Thursday, October 17, 2013

Teens' food, exercise decisions have lasting effect on health, Loyola expert says

Dr. Garry Sigman, a Loyola pediatrician, with WJOL radio

Dr. Garry Sigman, a Loyola pediatrician and weight specialist, said when he was in residency he felt the children in the tween and teen years weren't getting as much attention from health care as they needed for their specific health issues.

So he decided to pursue this field of medicine. During an interview with WJOL radio, Dr. Sigman talked about how the teen years are special because of the choices that children this age make and the effect these decisions will have on their health. He said parents will see their children growing into young adults and too quickly assume that they can be as responsible as adults.

But that's not how human development works, said Dr. Sigman, who is the director of Loyola's Pediatric Weight Management Program. It takes years for the mind to catch up with the body. So there is a period of impulsiveness and lack of responsibility that is hard for parents, and others, to understand.

People will say to tweens and teens that they have it so easy, but this is not always the case, Dr. Sigman said. Social problems become much more stressful for children of this age than they are for adults and children can spend a lot of time brooding over these problems.

So what are some signs that your child is going through a hard time? They can have trouble with sleep or getting to sleep; they can act out in unexpected ways, exhibiting behavioral problems; and appear unable to handle stress.

Weight is another tough issue for teens, Dr. Sigman said. They can feel like outcasts if they are overweight. Other kids may pick on them because children at that age don't really make the cognitive leap that "Oh, you have feelings, too."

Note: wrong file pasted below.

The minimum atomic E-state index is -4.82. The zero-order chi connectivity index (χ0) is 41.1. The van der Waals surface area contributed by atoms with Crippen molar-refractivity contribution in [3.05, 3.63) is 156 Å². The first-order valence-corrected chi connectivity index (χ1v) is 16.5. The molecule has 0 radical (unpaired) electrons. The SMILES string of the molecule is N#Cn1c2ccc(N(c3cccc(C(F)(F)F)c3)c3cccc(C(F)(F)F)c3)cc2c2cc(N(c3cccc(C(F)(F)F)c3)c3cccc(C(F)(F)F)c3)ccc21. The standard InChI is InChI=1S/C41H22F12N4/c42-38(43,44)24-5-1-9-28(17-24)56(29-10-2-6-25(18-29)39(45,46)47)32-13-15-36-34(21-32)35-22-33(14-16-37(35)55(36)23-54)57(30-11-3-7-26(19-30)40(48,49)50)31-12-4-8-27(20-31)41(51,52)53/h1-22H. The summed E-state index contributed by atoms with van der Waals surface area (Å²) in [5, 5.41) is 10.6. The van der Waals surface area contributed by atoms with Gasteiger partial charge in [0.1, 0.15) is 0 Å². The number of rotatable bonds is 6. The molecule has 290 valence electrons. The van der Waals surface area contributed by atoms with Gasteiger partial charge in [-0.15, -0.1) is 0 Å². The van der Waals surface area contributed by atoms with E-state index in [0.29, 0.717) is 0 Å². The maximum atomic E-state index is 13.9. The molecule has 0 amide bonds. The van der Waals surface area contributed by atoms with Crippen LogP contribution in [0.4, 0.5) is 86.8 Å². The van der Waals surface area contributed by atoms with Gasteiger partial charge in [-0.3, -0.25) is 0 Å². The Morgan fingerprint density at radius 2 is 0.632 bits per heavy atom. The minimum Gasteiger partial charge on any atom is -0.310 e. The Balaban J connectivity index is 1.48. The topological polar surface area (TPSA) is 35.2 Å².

Dr. Sigman said that since the 1970s the number of overweight kids in the U.S. has tripled. This is not just because kids are eating too much; it's also because they are not moving enough. These kids are at greater risk for diabetes, heart disease and cancer. It's a huge national problem.

Dr. Sigman talked about Loyola's intense 14-week program, which brings together the doctor, child, parents, nutritionist and exercise physiology expert. The child has weekly appointments to assess progress.

For more information or to make an appointment, please call 888-LUHS-888 (888-584-7888).

About Loyola University Health System

Loyola University Health System (LUHS) is a member of Trinity Health. Based in the western suburbs of Chicago, LUHS is a quaternary care system that includes Loyola University Medical Center (LUMC), located on a 61-acre campus in Maywood, Gottlieb Memorial Hospital (GMH), on a 36-acre campus in Melrose Park, and convenient locations offering primary and specialty care services throughout Cook, Will and DuPage counties. At the heart of LUMC is a 547-licensed-bed hospital that houses the Center for Heart & Vascular Medicine, the Cardinal Bernardin Cancer Center, a Level 1 trauma center, a burn center, a children's hospital, Loyola Outpatient Center, and Loyola Oral Health Center. The campus also is home to Loyola University Chicago Stritch School of Medicine, Loyola University Chicago Marcella Niehoff School of Nursing and the Loyola Center for Fitness. The GMH campus includes a 254-licensed-bed community hospital, a Professional Office Building with 150 private practice clinics, an adult day care program, the Gottlieb Center for Fitness, the Loyola Center for Metabolic Surgery and Bariatric Care and the Loyola Cancer Care & Research at the Marjorie G. Weinberg Cancer Center at Melrose Park.

Trinity Health is one of the largest multi-institutional Catholic health care delivery systems in the nation. It serves people and communities in 22 states from coast to coast with 93 hospitals, and 120 continuing care locations — including home care, hospice, PACE and senior living facilities — that provide nearly 2.5 million visits annually.